Arizona’s immigration law was found generally constitutional this week by the U.S. Supreme Court, though we’re still waiting for a federal judge to rule whether South Carolina’s similar law racially profiles Hispanics.
But regardless of whether the Palmetto State’s draconian immigration policy is ruled legal, does that make it a good idea?
“In these economic times, we simply can’t afford to play around with hateful policies, and it’s better for all when we have welcoming communities rather than those that marginalize and exclude,” writes Maryanne Sinclair Slutsky for Newsday. “The Supreme Court determined the constitutionality of the “papers, please” provision of SB 1070, not its wisdom.”
A study released by the Center for American Progress last year showed that removing Arizona’s undocumented immigrant population by either deportation or fear of retribution by law enforcement would do a great deal of harm to the state’s economy, and we can use that as a baseline to show the effect a similar action would have on South Carolina’s economy as well.
About 445,000 undocumented immigrants were living in Arizona as of 2008, according to Pew Hispanic Center data. That year, Arizona’s undocumented workforce added more than $42 billion to the state’s economic output — the total value of all goods and services produced in the economy. Much of that economic benefit came as tax revenue, with undocumented workers contributing an estimated $2.8 billion in total taxes to Arizona’s economy, including nearly $1.8 billion in sales tax revenue alone.
In fact, the output and spending of just undocumented workers generated 581,000 Arizona jobs in 2008 — something legal residents can appreciate as well.
The Pew Hispanic Center estimated that only 55,000 undocumented immigrants were living in South Carolina as of 2010, or about 12 percent of the size of Arizona’s population. Still, adding 12 percent of $42 billion to South Carolina’s economy is no small amount (it’s $3.4 billion, to be exact) in a state that is still struggling more than others to recover from the ongoing recession.
By contrast, the Center for American Progress found that mass deportation of undocumented workers means mass income losses for the state. The Washington, DC-based think tank estimated that Arizona’s gross state product would be reduced by $48.8 billion if all undocumented workers driven from the state, nearly 20 percent of the state’s economy. Meanwhile, according to estimates, overall employment in Arizona would drop by nearly 17 percent.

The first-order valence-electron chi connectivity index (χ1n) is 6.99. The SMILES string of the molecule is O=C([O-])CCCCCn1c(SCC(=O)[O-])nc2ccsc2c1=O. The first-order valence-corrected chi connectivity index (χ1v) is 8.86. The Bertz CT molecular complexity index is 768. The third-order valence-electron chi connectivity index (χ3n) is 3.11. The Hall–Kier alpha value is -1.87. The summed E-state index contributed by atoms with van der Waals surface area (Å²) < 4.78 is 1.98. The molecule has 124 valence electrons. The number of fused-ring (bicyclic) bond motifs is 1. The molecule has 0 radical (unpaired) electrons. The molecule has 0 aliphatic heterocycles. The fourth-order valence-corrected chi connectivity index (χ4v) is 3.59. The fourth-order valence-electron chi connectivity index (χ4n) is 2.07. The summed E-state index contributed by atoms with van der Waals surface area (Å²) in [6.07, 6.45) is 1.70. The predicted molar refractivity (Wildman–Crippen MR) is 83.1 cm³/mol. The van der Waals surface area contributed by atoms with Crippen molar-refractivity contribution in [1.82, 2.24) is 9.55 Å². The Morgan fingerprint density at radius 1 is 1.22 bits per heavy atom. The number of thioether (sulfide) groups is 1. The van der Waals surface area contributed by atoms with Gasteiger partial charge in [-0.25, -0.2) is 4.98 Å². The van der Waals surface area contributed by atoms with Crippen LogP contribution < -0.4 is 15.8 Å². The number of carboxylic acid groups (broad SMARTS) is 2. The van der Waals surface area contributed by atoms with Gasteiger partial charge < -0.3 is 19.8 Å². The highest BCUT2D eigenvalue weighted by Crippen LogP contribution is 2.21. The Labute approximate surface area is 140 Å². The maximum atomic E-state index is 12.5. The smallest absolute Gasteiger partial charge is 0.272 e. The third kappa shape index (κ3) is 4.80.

“Operating for an extended time with a depleted workforce may mean the difference between keeping the doors to the business open or shutting them for good,” the study’s authors write.
Palmetto Public Record has previously examined how the immigration law is already starting to hurt South Carolin’s tourism and agricultural industries, which happen to be the two biggest economic drivers in the state.
“These people don’t cause any trouble, they just come here to work,” a Charleston County vegetable grower said after having to burn a quarter of his tomato crop because he had no labor to pick it.
The Center for American Progress study also found that legalizing Arizona’s undocumented workforce would add 261,000 jobs to the state’s economy and increase tax revenues by $1.7 billion. And while it’s understandable for many to be skeptical about blanket amnesty for illegal immigrants, one thing is clear. Kicking them all out of the state will do nothing to solve South Carolina’s economic difficulties, and may even make them much worse.